Globe is a city in Gila County, United States. As of the 2010 census, the population of the city was 7,532; the city is the county seat of Gila County. Globe was founded c. 1875 as a mining camp. Mining, tourism and retirees are most important in the present-day Globe economy; the Globe Downtown Historic District was added to the National Register of Historic Places in 1987. Globe is in southern Gila County at 33°23′59″N 110°46′54″W, in the valley of Pinal Creek, a north-flowing tributary of the Salt River. U. S. Route 60 passes through the city, leading northeast through the Fort Apache Indian Reservation 87 miles to Show Low, west 87 miles to Phoenix; the western terminus of U. S. Route 70 is in Globe at US 60 on the east side of town. Arizona State Route 77 leads south from Globe 36 miles to Winkelman, Roosevelt is 31 miles to the northwest via State Route 188. According to the United States Census Bureau, the city of Globe has a total area of 18.2 square miles, of which 0.01 square miles, or 0.07%, is water.
The town of Miami, Arizona, is 6 miles west of Globe's downtown. Globe and the unincorporated areas nearby are called "Globe-Miami". Globe is served by the Arizona Eastern Railway. In December 2008, weekend excursion service under the name Copper Spike began operating from Globe to the Apache Gold Hotel Casino near San Carlos. Trains operated four daily round-trips on Thursdays through Sundays until 2011, when the Copper Spike Excursions were discontinued; the San Carlos Apache Airport is a public-use general aviation airport located seven nautical miles southeast of the city's central business district. Globe has a semi-arid climate, characterized by hot summers and moderate to warm winters. Globe's arid climate is somewhat tempered by its elevation, leading to cooler temperatures and more precipitation than Phoenix or Yuma. Summers in Globe are hot, with daytime highs between 90 °F and 100 °F. High temperatures topping 100 °F are not uncommon in August for Globe. Summertime lows are right around 65 °F. Wintertime highs average between 55 °F and 65 °F, lows tend to be right at or above freezing.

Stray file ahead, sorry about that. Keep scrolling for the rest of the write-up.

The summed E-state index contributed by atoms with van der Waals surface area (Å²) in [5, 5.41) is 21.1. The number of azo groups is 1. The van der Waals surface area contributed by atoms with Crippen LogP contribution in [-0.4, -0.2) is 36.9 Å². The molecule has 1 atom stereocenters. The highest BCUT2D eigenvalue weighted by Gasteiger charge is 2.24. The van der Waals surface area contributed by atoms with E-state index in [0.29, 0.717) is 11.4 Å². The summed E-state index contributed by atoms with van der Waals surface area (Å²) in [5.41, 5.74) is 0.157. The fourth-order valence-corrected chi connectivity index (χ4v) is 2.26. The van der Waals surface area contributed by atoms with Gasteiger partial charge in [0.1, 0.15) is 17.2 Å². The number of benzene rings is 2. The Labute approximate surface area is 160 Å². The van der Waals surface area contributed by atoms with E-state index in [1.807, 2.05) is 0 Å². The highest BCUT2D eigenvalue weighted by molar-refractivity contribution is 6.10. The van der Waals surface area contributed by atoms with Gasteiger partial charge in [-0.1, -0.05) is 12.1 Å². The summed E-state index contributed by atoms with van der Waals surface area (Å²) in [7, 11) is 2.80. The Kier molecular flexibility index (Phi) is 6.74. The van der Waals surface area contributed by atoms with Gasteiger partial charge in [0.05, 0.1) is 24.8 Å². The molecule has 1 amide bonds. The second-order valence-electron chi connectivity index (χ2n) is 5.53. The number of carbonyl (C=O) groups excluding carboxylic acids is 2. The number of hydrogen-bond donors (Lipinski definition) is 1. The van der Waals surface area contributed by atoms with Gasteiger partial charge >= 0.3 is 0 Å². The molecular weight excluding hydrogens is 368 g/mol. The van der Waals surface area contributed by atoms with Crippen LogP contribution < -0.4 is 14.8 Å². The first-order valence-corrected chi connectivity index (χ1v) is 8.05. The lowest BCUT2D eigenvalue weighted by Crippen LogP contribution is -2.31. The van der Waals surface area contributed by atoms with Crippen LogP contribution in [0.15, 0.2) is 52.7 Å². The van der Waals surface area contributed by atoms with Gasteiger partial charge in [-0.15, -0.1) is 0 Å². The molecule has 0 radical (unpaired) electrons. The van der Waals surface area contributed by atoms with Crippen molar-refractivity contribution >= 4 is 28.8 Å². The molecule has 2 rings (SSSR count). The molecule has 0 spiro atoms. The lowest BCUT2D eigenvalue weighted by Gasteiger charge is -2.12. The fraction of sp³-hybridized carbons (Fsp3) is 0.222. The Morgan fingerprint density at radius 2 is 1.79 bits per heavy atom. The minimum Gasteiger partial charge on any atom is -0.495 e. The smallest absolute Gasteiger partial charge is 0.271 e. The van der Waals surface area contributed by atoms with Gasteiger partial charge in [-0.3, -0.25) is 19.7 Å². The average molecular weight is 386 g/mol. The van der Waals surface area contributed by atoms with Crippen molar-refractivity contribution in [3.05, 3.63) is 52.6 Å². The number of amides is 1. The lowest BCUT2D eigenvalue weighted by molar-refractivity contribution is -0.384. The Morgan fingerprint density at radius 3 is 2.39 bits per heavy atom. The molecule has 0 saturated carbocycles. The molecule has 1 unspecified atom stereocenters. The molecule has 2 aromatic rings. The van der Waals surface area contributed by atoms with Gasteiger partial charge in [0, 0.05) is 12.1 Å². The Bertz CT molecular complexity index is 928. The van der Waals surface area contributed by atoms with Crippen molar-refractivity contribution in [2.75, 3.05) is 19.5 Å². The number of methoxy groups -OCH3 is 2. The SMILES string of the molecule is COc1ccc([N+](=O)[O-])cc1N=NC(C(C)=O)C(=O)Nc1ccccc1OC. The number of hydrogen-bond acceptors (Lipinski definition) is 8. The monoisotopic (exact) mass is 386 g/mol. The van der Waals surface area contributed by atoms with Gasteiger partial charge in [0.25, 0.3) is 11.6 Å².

The all-time highest recorded temperature in Globe is 111 °F, it occurred on both June 27, 1990, July 29, 1995. The lowest recorded temperature in the city is 12 °F, which occurred the same year the first time the record high was reached—December 23, 1990; as of the census of 2000, there were 7,486 people, 2,814 households, 1,871 families residing in the city. The population density was 415.5 people per square mile. There were 3,172 housing units at an average density of 176.0 per square mile. The racial makeup of the city was 77.60% White, 1.15% Black or African American, 3.10% Native American, 1.12% Asian, 0.04% Pacific Islander, 14.59% from other races, 2.40% from two or more races. 32.71% of the population were Hispanic or Latino of any race. There were 2,814 households out of which 30.8% had children under the age of 18 living with them, 49.3% were married couples living together, 12.7% had a female householder with no husband present, 33.5% were non-families. 30.1% of all households were made up of individuals and 13.1% had someone living alone, 65 years of age or older.
The average household size was 2.49 and the average family size was 3.09. In the city, the population was spread out with 25.8% under the age of 18, 7.6% from 18 to 24, 26.5% from 25 to 44, 24.4% from 45 to 64, 15.6% who were 65 years of age or older. The median age was 38 years. For every 100 females, there were 101.6 males. For every 100 females age 18 and over, there were 100.1 males. The median income for a household in the city was $33,071, the median income for a family was $42,280. Males had a median income of $31,404 versus $21,952 for females; the per capita income for the city was $16,128. About 8.8% of families and 11.4% of the population were below the poverty line, including 14.8% of those under age 18 and 8.4% of those age 65 or over. In 1875, prospectors found silver in the San Carlos Apache Reservation, including an unusual globe-shaped silver nugget. In just four years, the silver began to give out, but by copper deposits were discovered. In the 1900s, the Old Dominion Copper Company in Globe ranked.